[coreboot] TALOS project short of funding goals - where to now?

Łukasz Dobrowolski lukasz at dobrowolski.io
Mon Dec 12 13:18:42 CET 2016

On 12/12/2016 03:27 AM, Taiidan at gmx.com wrote:
> The coreboot project is pretty much dead in the water without it, the only real choices for further development are either super low power crappy ARM devices or always going to be expensive IBM/TYAN POWER servers, so what do we do?
Maybe we should ask ourselfs do we really need high performance computers?

> I am wondering, how come they didn't bark up some government or corporate trees for TALOS funding? AFIAK there are various government agencies interested in secure hardware and assured computing; I have always wondered what the NSA uses for their own computing needs, maybe they paid intel for firmware source code and a system that doesn't need ME to run.
Have anybody approached goverment? They don't take initiative by themselves. I suspect that it wold be possible to get funding from EU. But there is one more problem It's US company that can just decide "We'll make POWER10 with POWER-ME".

> The way things are going: (...)
Our hope is(should be) in fully open systems like lowRISC. Invest in making them fast enough to power a basic laptop.

> It seems that so many linux people just don't really care about libre anything, (...)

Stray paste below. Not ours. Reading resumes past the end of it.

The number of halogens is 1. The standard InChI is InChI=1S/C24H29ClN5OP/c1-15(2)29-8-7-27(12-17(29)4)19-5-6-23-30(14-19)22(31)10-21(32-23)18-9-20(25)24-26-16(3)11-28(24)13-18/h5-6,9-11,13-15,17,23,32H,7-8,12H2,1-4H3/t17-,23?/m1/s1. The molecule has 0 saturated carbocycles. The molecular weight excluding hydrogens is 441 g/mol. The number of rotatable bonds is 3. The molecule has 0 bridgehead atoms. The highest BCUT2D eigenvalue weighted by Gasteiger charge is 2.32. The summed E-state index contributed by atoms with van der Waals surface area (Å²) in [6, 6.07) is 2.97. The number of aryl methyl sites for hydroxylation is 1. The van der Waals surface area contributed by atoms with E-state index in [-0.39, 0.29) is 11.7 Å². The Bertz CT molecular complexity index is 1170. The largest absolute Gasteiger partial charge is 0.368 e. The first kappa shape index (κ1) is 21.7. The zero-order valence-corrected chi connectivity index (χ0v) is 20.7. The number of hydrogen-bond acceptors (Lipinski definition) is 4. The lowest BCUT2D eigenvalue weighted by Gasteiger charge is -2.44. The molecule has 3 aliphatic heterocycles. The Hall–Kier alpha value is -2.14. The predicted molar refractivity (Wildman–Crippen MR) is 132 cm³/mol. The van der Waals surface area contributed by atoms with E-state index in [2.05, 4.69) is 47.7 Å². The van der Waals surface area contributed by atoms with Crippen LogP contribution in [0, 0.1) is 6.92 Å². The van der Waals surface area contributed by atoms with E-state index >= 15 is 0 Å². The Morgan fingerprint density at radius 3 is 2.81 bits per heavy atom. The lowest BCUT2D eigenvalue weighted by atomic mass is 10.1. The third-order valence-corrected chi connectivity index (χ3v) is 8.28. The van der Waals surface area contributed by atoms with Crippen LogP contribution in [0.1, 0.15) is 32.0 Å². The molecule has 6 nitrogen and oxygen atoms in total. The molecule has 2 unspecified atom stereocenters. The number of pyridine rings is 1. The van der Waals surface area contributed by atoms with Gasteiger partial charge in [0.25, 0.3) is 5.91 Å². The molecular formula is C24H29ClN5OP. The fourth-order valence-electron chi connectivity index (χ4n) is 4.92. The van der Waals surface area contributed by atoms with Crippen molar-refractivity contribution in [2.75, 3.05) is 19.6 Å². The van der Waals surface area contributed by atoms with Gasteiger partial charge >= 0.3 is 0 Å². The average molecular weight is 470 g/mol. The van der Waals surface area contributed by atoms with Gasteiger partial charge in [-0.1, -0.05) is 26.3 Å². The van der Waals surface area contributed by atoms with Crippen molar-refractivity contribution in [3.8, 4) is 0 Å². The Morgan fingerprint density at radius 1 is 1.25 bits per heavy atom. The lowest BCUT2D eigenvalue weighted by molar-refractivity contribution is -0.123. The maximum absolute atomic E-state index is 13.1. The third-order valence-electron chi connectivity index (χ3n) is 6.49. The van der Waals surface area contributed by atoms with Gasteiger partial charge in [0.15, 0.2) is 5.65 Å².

Many(most) 'linux people' are 'open source' not 'free software'.

> (...) considering that the average linux sysadmin makes over $100K per year the community could have easily funded the project.
In Germany, US, France... Not in Poland, Ukraine... many hackers there.

> If I wasn't unemployed I would happily pay $5K for a high performance libre computer, but not everyone is me.
Me too. If I had work that gave me $60K a year. For me (a student in Poland) $5K is enough to live for a year.
Setting a price tag so high reduces size of the community.

> People went nuts for the faux libre purism laptop but talos gets hardly any comparative publicity/hype - why? - "We'll get intel to open up ME one day, we promise!"
Because it was viable 'solution':
	It's amd64: Everything will just work!
	It's not underpowered: It will not suck!
Maybe even more importantly: What people? I highly doubt that those were highly informed people like us.

I think that people don't believe that this would succeed. Including me.
Let me ask a different question: Why so many free hardware projects are so impractical?
Let's look at novena, it's supposed to be a laptop. But it can't be practical because of it's size.
Layout of motherboard makes it impossible to craft a comfortable chassis.
It's got built-in fpga that makes it ~$40 more expensive (In my opinion needlessly -- not many people use fpga.). [Lot's of text here].
The pros is that even I could afford laptop at this prize tag (if it wasn't a toy).

I had an idea to make a usable* laptop and talked with people from my HackerSpace.
We've given up after realizing how difficult it would be to pull it off. (We would likely be able to make a prototype but producing this is out of reach.)

* underpowered but it would be enough to browse simple sites and use ssh -- seems enough for sys admin away from stationary pc.

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